If you don’t try something new, you’ll never discover something new.  Last year we had our first successful cabbage crop, so Aunt Alisa made sauerkraut.  It is so much better than the store-bought, so we are looking forward to her making it again this year.


  • 3 pounds cabbage
  • 1 ½ tablespoon sea salt
    • (do NOT use iodized salt)



  • 1 tablespoon salt
  • 4 cups of water


  • Wash, core, and remove outer leaves of the cabbage. Cut into ¼-inch strips. Place in a bowl, and sprinkle with salt.
  • Let sit for 15 minutes. It should taste like salt water. Then work the cabbage by crushing and mashing for 8-10 minutes using your hands and/or sauerkraut tamper.
  • Place the cabbage in a jar firmly packing it with the back of a spoon to remove any air pockets. (Make sure to leave 2 inches of space at the top of the jar.)
  • Now pour the brine over the cabbage leaving 1 inch of space at the top of the jar. Make sure the cabbage is completely submersed to prevent molding.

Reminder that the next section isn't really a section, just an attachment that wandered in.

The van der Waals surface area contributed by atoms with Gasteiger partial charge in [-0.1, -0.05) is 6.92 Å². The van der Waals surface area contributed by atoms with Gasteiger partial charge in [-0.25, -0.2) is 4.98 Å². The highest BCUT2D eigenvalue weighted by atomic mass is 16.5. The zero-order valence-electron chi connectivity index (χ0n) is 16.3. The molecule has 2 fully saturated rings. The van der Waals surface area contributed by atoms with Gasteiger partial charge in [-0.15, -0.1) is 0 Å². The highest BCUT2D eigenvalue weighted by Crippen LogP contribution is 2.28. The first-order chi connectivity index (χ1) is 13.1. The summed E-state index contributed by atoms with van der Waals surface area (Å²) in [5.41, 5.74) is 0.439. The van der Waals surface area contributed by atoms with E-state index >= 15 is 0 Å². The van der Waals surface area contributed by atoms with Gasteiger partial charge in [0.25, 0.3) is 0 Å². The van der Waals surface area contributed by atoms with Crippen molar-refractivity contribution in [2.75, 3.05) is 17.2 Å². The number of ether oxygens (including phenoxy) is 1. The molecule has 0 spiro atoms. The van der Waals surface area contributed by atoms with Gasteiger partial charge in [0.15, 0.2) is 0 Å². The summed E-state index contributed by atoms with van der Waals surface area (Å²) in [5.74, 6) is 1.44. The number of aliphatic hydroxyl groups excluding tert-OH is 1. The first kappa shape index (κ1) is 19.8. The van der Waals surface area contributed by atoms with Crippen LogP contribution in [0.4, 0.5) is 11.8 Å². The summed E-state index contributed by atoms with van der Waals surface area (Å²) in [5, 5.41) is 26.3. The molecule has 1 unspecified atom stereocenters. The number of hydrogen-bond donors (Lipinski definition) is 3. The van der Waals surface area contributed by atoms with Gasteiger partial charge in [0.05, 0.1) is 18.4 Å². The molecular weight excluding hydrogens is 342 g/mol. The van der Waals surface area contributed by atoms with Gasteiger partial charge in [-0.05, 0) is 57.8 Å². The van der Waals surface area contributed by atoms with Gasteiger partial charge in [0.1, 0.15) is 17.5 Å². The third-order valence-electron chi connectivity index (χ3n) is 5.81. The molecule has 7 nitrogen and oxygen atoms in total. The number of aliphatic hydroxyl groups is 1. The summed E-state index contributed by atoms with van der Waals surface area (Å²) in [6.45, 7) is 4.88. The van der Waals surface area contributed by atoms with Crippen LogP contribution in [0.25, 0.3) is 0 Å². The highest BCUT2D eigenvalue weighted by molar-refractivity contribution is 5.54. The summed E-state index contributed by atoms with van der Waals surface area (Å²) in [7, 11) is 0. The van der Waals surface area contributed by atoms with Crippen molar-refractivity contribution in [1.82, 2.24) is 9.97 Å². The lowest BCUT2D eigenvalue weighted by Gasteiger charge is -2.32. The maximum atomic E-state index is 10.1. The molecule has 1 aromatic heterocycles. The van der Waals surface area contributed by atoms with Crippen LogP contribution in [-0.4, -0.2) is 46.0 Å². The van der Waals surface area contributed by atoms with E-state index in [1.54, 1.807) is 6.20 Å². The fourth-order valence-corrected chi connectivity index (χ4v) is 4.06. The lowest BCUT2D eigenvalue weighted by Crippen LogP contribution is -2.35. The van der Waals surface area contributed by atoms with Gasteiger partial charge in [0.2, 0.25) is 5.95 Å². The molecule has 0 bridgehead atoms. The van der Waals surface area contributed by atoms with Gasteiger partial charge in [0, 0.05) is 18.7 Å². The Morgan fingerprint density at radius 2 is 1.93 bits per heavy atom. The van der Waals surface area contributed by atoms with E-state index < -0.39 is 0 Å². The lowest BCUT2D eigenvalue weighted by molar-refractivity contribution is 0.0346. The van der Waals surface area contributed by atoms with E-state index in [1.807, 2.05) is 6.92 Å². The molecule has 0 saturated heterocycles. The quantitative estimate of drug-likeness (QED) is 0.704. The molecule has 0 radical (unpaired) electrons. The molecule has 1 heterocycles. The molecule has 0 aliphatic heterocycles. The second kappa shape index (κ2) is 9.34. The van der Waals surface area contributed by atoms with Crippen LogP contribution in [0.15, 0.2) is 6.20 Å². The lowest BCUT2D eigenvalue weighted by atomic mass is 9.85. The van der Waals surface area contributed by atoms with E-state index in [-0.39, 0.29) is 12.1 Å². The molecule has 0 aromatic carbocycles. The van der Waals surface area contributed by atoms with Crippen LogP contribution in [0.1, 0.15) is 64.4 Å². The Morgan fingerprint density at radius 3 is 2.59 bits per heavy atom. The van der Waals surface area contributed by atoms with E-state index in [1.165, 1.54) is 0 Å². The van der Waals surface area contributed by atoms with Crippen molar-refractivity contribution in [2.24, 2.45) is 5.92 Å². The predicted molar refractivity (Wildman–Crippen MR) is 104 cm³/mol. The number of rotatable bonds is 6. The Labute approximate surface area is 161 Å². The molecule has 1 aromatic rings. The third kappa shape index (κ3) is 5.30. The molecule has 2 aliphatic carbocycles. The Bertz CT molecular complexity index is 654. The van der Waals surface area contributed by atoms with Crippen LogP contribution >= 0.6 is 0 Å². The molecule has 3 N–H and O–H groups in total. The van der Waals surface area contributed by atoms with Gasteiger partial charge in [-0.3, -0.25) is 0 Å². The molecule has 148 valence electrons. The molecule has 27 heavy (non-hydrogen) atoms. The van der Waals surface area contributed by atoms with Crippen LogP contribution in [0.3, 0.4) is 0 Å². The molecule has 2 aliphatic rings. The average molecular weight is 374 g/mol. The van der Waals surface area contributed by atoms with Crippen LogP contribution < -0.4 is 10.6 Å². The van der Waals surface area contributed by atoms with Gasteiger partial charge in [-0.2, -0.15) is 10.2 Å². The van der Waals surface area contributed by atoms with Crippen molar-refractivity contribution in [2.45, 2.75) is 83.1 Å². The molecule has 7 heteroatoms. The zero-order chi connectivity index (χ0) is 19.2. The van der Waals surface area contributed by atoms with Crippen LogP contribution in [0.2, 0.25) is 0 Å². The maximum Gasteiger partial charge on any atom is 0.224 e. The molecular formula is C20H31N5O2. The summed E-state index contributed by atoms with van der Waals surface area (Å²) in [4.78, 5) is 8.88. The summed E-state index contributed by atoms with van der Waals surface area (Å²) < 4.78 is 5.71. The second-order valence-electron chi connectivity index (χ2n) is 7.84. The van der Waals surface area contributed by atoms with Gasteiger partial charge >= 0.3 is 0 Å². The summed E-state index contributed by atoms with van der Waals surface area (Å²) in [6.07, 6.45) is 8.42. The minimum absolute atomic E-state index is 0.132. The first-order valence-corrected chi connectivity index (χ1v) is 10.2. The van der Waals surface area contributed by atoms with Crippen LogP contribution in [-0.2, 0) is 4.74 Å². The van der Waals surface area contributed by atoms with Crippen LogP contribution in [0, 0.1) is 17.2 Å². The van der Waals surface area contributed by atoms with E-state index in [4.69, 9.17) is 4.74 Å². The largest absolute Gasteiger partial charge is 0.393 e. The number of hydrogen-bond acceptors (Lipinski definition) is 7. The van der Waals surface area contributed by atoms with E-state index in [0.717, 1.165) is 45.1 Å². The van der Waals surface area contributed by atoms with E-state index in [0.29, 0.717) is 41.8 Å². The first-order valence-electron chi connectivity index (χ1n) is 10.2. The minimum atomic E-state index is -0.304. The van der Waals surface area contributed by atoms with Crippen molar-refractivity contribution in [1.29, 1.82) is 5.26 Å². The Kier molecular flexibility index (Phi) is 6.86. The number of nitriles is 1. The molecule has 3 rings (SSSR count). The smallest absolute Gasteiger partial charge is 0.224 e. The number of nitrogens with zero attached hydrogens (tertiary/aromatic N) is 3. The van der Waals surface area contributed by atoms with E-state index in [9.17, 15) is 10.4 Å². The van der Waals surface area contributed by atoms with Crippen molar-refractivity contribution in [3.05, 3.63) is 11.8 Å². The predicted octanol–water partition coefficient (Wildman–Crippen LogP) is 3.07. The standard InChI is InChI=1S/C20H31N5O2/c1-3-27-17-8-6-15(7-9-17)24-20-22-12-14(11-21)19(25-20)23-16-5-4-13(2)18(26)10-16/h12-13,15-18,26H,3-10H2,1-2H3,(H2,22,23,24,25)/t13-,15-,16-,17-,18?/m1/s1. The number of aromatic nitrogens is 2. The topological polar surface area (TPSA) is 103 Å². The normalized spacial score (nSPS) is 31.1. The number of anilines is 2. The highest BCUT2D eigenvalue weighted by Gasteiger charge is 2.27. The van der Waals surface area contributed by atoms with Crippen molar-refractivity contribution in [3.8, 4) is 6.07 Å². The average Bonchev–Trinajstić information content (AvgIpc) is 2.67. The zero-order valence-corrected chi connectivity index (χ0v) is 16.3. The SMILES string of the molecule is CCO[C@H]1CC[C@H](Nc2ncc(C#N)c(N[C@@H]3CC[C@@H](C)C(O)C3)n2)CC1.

• Add a glass weight to keep it from floating. Affix lid to jar then place on a small tray to catch any drippings. Store at room temperature with no direct sunlight.
  • Make sure to burp during the fermenting process. If you use the easy fermenter starter kit, it will burp automatically without you having to lift the lid and risking the addition of bad bacteria.
  • Let ferment at least one week. Then taste and smell the sauerkraut to see if it is tangy enough for your preference. If it is, refrigerate to store.  If not, continue to ferment and burp.  Taste each week until desired flavor is achieved.
  • Once it tastes just right, you can water bath to make shelf-stable using the raw packed method in the Ball Complete Book of Home Preserving.

We like it fermented two weeks.